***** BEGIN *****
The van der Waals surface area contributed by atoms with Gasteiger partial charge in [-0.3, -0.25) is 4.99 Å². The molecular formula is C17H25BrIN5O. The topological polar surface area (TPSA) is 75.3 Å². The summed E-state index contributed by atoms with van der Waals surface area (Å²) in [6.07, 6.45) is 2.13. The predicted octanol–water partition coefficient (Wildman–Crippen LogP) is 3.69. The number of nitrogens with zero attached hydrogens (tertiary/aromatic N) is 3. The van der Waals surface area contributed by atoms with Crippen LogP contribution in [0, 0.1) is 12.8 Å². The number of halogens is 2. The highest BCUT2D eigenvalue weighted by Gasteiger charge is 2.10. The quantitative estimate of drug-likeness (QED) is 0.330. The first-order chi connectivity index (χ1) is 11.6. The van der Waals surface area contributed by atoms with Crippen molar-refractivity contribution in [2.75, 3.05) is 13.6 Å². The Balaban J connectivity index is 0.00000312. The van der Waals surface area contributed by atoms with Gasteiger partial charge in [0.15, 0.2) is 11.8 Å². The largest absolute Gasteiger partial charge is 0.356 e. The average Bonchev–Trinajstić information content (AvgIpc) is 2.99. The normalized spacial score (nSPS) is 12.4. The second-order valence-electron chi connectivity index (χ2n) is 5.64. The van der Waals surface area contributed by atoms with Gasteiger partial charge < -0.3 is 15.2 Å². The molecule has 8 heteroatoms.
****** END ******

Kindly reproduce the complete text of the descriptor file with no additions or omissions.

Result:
The van der Waals surface area contributed by atoms with Gasteiger partial charge in [-0.3, -0.25) is 4.99 Å². The molecular formula is C17H25BrIN5O. The topological polar surface area (TPSA) is 75.3 Å². The summed E-state index contributed by atoms with van der Waals surface area (Å²) in [6.07, 6.45) is 2.13. The predicted octanol–water partition coefficient (Wildman–Crippen LogP) is 3.69. The number of nitrogens with zero attached hydrogens (tertiary/aromatic N) is 3. The van der Waals surface area contributed by atoms with Crippen LogP contribution in [0, 0.1) is 12.8 Å². The number of halogens is 2. The highest BCUT2D eigenvalue weighted by Gasteiger charge is 2.10. The quantitative estimate of drug-likeness (QED) is 0.330. The first-order chi connectivity index (χ1) is 11.6. The van der Waals surface area contributed by atoms with Crippen molar-refractivity contribution in [2.75, 3.05) is 13.6 Å². The Balaban J connectivity index is 0.00000312. The van der Waals surface area contributed by atoms with Gasteiger partial charge in [0.15, 0.2) is 11.8 Å². The largest absolute Gasteiger partial charge is 0.356 e. The average Bonchev–Trinajstić information content (AvgIpc) is 2.99. The normalized spacial score (nSPS) is 12.4. The second-order valence-electron chi connectivity index (χ2n) is 5.64. The van der Waals surface area contributed by atoms with Gasteiger partial charge < -0.3 is 15.2 Å². The molecule has 8 heteroatoms.